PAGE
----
Flender Makes BIG Mark in Ireland’s SME Lending Market

November 26, 2019
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Dublin IrelandIreland can seem like a small place, so much so that on my way to meeting with Colin Canny, Flender’s Head of Partnerships, I quite literally bumped into Flender’s co-founder & CEO Kristjan Koik who was walking through Dublin’s Silicon Docks. I recognized Koik from the who’s who catalogue of executives I had compiled before traveling abroad to explore the Irish fintech scene. He was cordial and polite. And yet through his demeanor I sensed there was more, that there was a story to be told even if it was not ready to be shared.

The following month Flender would reveal remarkable news, a new €75 million funding line, bringing their total to €109 million raised since the company’s founding in 2015. The company is backed by Eiffel Investment Group, Enterprise Ireland, entrepreneur Mark Roden and former Ireland rugby player Jamie Heaslip.

This large amount of funding, even by UK or US standards, makes Flender stand out, and so when I finally meet with Canny on that warm Fall day in September, I’m pretty thankful he afforded me the time.

Flender, Canny explains, is derived from Flexible Lender. The pamphlet he produces and hands to me says that their idea is simple, to provide businesses with the funding they need and ensure the application process is fast, easy, and transparent.

Application details for products like term loans and merchant cash advances require the usual stips like historical bank statements, a profit & loss statement, and a balance sheet. But there’s also a section quintessentially Irish, that is that it can be beneficial to submit your last 2 years herd numbers if you’re a farmer, complete with your last 12 months Milk Reports and property acreage figure.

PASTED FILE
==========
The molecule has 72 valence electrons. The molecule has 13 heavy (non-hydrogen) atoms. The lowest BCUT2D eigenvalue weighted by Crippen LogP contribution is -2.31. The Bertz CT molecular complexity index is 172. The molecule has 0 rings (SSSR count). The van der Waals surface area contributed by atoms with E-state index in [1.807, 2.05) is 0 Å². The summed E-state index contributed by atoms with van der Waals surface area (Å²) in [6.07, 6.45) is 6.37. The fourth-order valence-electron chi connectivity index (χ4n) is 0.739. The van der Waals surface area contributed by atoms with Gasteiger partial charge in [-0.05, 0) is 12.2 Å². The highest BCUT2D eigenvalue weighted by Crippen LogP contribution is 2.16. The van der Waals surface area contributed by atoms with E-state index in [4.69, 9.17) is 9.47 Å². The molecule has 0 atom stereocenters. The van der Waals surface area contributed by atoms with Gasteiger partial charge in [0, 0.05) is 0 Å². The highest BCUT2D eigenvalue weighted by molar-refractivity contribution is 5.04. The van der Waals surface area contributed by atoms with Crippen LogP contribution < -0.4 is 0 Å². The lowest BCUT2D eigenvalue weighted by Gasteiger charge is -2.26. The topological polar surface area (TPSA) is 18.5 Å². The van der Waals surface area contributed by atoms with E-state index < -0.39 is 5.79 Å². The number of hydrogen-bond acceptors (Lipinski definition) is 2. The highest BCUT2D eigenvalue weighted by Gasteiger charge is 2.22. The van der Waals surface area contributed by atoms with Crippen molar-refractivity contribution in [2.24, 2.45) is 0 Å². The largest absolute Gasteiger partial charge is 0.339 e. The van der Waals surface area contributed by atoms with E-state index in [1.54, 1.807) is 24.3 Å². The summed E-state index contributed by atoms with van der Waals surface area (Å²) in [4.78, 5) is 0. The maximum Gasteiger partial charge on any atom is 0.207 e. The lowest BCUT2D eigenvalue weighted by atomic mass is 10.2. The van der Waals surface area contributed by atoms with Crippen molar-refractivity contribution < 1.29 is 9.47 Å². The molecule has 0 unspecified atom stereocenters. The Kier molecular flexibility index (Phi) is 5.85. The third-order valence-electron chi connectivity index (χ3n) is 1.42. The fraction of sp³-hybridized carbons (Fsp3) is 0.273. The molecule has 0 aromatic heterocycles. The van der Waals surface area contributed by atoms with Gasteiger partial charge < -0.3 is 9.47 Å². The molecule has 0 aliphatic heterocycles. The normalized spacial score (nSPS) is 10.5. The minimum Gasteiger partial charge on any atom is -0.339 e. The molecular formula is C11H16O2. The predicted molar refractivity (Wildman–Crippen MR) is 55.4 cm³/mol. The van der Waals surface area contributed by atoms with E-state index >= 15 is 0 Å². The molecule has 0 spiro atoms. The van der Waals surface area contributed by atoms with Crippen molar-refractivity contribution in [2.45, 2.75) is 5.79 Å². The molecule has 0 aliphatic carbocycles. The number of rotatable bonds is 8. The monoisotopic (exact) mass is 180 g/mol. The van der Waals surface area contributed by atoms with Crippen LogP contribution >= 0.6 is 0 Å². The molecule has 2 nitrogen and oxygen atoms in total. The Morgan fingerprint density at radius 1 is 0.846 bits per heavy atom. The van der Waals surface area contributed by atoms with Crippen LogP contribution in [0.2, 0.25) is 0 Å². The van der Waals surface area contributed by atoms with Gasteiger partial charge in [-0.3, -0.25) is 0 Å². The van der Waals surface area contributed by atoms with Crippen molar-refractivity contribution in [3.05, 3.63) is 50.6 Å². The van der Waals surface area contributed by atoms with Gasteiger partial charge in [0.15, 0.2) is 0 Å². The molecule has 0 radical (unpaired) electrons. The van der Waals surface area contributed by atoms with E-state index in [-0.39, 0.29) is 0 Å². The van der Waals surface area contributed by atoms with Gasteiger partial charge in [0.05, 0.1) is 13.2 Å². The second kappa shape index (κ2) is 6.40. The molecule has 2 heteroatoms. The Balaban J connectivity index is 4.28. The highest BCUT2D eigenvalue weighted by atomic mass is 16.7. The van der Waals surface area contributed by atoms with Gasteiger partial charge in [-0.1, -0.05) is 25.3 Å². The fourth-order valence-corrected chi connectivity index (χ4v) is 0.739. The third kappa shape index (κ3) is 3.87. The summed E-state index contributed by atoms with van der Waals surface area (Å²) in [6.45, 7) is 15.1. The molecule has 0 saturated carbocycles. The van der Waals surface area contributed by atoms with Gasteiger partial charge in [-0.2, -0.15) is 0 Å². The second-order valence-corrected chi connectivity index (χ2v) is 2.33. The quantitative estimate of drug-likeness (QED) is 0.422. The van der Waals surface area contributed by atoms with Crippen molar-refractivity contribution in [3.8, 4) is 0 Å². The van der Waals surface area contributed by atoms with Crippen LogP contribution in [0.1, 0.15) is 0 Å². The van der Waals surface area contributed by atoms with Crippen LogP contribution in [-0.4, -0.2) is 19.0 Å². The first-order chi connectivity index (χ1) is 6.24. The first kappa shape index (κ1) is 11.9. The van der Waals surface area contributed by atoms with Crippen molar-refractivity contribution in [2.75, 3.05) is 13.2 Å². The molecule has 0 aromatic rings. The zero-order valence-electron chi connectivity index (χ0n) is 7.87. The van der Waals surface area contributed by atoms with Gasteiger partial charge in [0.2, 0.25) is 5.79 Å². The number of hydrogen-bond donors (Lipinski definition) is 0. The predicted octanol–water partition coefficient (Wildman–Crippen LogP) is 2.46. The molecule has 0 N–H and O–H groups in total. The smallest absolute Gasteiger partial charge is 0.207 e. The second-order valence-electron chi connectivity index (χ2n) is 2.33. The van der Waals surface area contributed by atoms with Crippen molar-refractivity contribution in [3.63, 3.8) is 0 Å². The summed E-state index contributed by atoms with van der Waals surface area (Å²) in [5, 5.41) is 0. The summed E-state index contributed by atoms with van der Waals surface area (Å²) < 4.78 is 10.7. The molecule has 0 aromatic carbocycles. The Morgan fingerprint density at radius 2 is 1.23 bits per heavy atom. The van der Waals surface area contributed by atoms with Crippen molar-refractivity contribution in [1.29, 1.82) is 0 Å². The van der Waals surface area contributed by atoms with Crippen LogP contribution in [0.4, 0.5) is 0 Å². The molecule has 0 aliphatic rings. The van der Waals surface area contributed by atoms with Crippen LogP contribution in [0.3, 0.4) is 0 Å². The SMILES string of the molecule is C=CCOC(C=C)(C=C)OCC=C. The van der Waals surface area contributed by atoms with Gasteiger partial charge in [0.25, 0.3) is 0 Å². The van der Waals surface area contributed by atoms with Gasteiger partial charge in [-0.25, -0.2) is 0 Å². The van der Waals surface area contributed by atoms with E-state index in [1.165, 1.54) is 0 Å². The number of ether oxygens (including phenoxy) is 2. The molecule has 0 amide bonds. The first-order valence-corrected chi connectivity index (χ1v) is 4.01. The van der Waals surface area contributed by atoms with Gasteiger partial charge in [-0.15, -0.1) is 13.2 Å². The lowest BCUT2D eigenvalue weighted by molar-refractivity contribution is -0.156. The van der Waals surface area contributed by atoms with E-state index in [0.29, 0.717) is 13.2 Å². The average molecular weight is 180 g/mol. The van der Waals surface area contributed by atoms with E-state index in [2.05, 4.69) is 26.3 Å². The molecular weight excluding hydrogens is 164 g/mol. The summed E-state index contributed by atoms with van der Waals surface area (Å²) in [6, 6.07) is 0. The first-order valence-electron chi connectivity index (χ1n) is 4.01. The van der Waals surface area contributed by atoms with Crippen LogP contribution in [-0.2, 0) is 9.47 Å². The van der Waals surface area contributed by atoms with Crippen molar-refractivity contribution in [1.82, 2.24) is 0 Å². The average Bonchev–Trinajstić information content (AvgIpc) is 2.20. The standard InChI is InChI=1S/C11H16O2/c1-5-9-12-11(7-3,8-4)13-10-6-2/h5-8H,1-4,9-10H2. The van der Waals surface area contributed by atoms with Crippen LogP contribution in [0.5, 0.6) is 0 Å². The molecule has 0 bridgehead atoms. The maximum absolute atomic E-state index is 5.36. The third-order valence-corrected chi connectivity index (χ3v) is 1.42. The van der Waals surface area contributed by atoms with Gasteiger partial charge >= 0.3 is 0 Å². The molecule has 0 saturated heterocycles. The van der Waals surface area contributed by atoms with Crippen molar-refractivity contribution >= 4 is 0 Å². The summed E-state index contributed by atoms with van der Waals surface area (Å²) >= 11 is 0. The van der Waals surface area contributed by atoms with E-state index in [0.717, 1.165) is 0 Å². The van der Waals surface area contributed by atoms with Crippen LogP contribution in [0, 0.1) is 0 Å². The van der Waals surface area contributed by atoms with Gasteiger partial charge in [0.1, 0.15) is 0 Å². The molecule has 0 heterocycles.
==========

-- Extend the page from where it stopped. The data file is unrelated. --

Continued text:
Flender GuideCanny explains that Flender is not a high-risk fall-back lender, but rather the opposite. “Our credit process is extremely tight,” he says, “in line with banks.” And with good rationale, seeing that the company is still somewhat reliant on a peer-to-peer funding model. More than half of individual peers on the platform are Irish but Canny says that it’s not unusual for non-residents including Americans to lend on the platform as well.

Canny says the Irish market is very “community based.” The transparency of the marketplace aligns with that characterization. Like other peer-to-peer small business lenders in Ireland, borrower identity is publicly accessible on the platform, as are the terms of the loan. Anyone can view the business name of a prospective borrower on the website, the address, a bio, and even their “story.”

Flender taps several marketing channels like Google Adwords, radio, direct sales, and even brokers. Canny says they generate an underwriting decision in as quick as 4-6 hours and fund a business in as little as 24 hours. Borrowers like the product so much that many renew. Seventy percent of the SMEs in the country are peer-to-peer bankable, Canny explains, creating a wide playing field to target.

Meawnwhile, CEO Kristjan Koik told the Irish Times that the top 3 banks in Ireland have 92 percent of the SME lending marketshare so there is still a ton of opportunity for non-banks like Flender to grab hold of.

As for how the massive credit line impacts them going forward? Koik told the Times that they would be cutting interest rates by up to 1 percent across their various loan products. Interest rates now start as low as 6.45% and terms range up to 36 months.